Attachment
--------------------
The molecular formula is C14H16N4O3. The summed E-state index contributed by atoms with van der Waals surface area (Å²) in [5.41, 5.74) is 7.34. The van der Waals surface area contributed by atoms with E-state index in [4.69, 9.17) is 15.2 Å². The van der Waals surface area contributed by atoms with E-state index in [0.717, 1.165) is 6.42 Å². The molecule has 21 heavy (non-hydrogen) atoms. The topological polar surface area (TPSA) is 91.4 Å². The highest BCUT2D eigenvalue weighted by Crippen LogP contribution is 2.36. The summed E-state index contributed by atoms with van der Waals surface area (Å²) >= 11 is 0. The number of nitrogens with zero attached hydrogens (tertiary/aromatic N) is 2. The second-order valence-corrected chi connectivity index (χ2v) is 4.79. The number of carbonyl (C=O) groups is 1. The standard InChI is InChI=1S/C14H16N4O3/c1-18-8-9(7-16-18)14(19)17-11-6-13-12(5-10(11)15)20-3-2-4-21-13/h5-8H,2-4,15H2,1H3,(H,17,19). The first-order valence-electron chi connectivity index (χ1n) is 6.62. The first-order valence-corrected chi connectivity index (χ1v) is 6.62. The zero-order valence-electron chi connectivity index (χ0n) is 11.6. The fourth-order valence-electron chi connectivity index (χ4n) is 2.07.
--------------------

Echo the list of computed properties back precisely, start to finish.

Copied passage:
The molecular formula is C14H16N4O3. The summed E-state index contributed by atoms with van der Waals surface area (Å²) in [5.41, 5.74) is 7.34. The van der Waals surface area contributed by atoms with E-state index in [4.69, 9.17) is 15.2 Å². The van der Waals surface area contributed by atoms with E-state index in [0.717, 1.165) is 6.42 Å². The molecule has 21 heavy (non-hydrogen) atoms. The topological polar surface area (TPSA) is 91.4 Å². The highest BCUT2D eigenvalue weighted by Crippen LogP contribution is 2.36. The summed E-state index contributed by atoms with van der Waals surface area (Å²) >= 11 is 0. The number of nitrogens with zero attached hydrogens (tertiary/aromatic N) is 2. The second-order valence-corrected chi connectivity index (χ2v) is 4.79. The number of carbonyl (C=O) groups is 1. The standard InChI is InChI=1S/C14H16N4O3/c1-18-8-9(7-16-18)14(19)17-11-6-13-12(5-10(11)15)20-3-2-4-21-13/h5-8H,2-4,15H2,1H3,(H,17,19). The first-order valence-electron chi connectivity index (χ1n) is 6.62. The first-order valence-corrected chi connectivity index (χ1v) is 6.62. The zero-order valence-electron chi connectivity index (χ0n) is 11.6. The fourth-order valence-electron chi connectivity index (χ4n) is 2.07.